On Monday, everyone will be a little bit Irish. Gearing up for St. Patrick’s Day celebrations on the weekend and on Monday, we’ve gathered some links about New England activities and ways to celebrate around the area – or even in your own home. Remember – even for the Irish, there’s a limit to luck so don’t take chances with your celebrations :
Next week is National Dog Bite Prevention Week. If you own a dog, you need to pay attention because dog bites accounted for more than one-third of all homeowners insurance liability claim dollars paid out in 2012, costing more than $489 million. While the number of bites has declined, the cost of claims continues to rise – the average cost paid out for dog bite claims was $29,752. For more on the ins and outs of insurance issues related to dog ownership, see our prior post, Insurance and Your Dog.
Postal workers – a group of folks who are particularly at risk of dog bites – issued their annual list of top dog attack city rankings, along with their tips for preventing dog bites … and they certainly have experience in that area. If you haven’t yet seen it, visit former mail carrier Ryan Bradford’s posting, All the Dogs Want to Kill Me, where he logged snapshots of dogs lurking on his postal route a few years ago. It’s pretty amusing, unless you are the postal worker or the gas meter reader who has to face the pets down. Here’s a few clips that demonstrate just how territorial and aggressive even seemingly sweet dogs can be over mail deliveries.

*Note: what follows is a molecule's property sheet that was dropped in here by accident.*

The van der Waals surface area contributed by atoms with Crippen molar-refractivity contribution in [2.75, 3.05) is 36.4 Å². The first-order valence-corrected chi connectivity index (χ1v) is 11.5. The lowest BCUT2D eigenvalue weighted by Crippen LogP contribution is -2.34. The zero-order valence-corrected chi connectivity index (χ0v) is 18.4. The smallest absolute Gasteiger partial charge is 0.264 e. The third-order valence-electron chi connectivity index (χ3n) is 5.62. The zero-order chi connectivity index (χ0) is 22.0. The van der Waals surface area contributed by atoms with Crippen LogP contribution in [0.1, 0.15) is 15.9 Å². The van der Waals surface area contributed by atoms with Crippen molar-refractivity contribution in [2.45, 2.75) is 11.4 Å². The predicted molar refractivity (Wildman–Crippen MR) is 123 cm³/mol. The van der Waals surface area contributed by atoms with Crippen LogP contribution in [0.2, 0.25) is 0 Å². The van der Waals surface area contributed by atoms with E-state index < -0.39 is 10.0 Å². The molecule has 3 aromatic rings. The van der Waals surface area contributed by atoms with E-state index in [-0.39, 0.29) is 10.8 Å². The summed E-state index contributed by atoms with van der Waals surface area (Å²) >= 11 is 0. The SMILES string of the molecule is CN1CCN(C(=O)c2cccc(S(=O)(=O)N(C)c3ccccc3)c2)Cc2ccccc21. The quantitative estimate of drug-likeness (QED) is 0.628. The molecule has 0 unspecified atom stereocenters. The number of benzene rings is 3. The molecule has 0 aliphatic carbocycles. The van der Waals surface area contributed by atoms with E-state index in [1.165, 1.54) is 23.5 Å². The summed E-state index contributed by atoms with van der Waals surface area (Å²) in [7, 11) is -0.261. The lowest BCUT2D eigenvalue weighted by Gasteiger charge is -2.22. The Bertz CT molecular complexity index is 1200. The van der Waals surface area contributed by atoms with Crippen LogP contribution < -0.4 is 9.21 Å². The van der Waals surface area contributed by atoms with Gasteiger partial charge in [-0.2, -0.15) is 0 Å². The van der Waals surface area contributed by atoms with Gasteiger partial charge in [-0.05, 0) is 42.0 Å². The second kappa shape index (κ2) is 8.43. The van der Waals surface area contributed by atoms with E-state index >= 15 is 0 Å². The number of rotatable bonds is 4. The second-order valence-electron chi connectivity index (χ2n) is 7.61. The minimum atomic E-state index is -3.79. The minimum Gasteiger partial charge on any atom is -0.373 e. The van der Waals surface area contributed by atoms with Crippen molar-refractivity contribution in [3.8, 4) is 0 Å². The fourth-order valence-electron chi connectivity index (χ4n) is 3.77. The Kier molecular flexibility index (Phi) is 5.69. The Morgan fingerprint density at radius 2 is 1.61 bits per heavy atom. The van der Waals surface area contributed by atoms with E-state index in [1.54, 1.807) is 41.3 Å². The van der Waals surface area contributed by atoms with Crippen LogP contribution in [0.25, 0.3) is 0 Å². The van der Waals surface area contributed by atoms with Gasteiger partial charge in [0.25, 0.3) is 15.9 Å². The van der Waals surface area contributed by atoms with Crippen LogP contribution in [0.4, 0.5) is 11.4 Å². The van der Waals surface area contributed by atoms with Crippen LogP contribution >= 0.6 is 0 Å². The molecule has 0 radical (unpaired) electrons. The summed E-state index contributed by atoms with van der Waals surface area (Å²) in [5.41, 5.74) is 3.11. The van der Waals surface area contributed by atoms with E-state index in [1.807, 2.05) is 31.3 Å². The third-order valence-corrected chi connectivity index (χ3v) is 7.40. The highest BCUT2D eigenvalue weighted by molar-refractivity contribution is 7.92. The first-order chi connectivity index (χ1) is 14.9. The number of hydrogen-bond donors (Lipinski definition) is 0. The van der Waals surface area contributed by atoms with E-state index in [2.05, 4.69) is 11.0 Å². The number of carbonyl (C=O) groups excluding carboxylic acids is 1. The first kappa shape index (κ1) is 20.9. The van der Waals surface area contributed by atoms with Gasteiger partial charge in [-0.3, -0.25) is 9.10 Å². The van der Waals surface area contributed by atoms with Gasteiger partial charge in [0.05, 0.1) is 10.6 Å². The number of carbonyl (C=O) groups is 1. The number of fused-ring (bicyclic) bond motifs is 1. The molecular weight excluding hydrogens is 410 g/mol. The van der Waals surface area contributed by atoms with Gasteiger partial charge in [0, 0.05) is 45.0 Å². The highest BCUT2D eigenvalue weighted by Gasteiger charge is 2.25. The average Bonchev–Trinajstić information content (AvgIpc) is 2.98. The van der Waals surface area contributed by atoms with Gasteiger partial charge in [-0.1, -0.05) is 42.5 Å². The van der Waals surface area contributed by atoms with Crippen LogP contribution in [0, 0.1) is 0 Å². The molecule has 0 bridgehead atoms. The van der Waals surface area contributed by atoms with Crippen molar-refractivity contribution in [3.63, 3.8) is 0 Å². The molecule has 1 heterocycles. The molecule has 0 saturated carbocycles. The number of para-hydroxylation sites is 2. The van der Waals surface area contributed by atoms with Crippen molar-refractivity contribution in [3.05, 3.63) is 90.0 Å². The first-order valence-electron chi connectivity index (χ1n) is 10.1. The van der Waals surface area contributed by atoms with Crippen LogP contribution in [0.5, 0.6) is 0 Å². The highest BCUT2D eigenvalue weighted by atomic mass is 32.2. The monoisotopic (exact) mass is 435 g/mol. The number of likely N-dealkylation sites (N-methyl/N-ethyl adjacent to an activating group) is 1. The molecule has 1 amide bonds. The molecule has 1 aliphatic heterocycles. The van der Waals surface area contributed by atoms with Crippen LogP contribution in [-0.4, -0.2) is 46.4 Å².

Small businesses have become more aware over the years of the importance of data protection and backup. It’s a rare company that doesn’t have backup procedures in place, but it’s always a good idea to make sure those policies and procedures are up to date. Since surveys show that the average data breach costs a company $7.2 million, or $214 per breached record, properly protecting your company’s data should always be one of the top items on your priority list. Plus, many states are enacting laws about customer data privacy and security, and at this writing, 46 states, the District of Columbia, Puerto Rico and the Virgin Islands have enacted legislation requiring notification of security breaches involving personal information. Experts recommend that you routinely back up your data, develop data and disaster recovery plans and educate your employees to the importance of customer data security.
The last is crucial in today’s increasingly mobile society. A recent survey has found that up to 80% of workers in small to midsize businesses routinely use their own portable devices such as laptops, iPhones and iPads to work from home or on the road. Although most companies have formal policies in place to protect their vital data in the office, a surprising data protection gap has emerged with the growth of off site workers. Fully one third of companies let employees make their own decisions about how -or whether – to back up company and client data on their own devices and as a result, valuable data could easily be lost or compromised. Instead of these informal arrangements, it’s a good idea to implement a formal Acceptable Use Policy that may include installing security software on the employee’s device.
If your business entails storing personal customer data electronically, you should talk with your independent insurance agent about exactly what your business liability insurance covers and discuss whether you need a specialized product to cover data loss coverage and electronic data liability to deal with the aftermath of a data breach. And while you’re having that discussion, you might also inquire about cyber liability coverage for protection against various legal liabilities related to disseminating information via the Internet.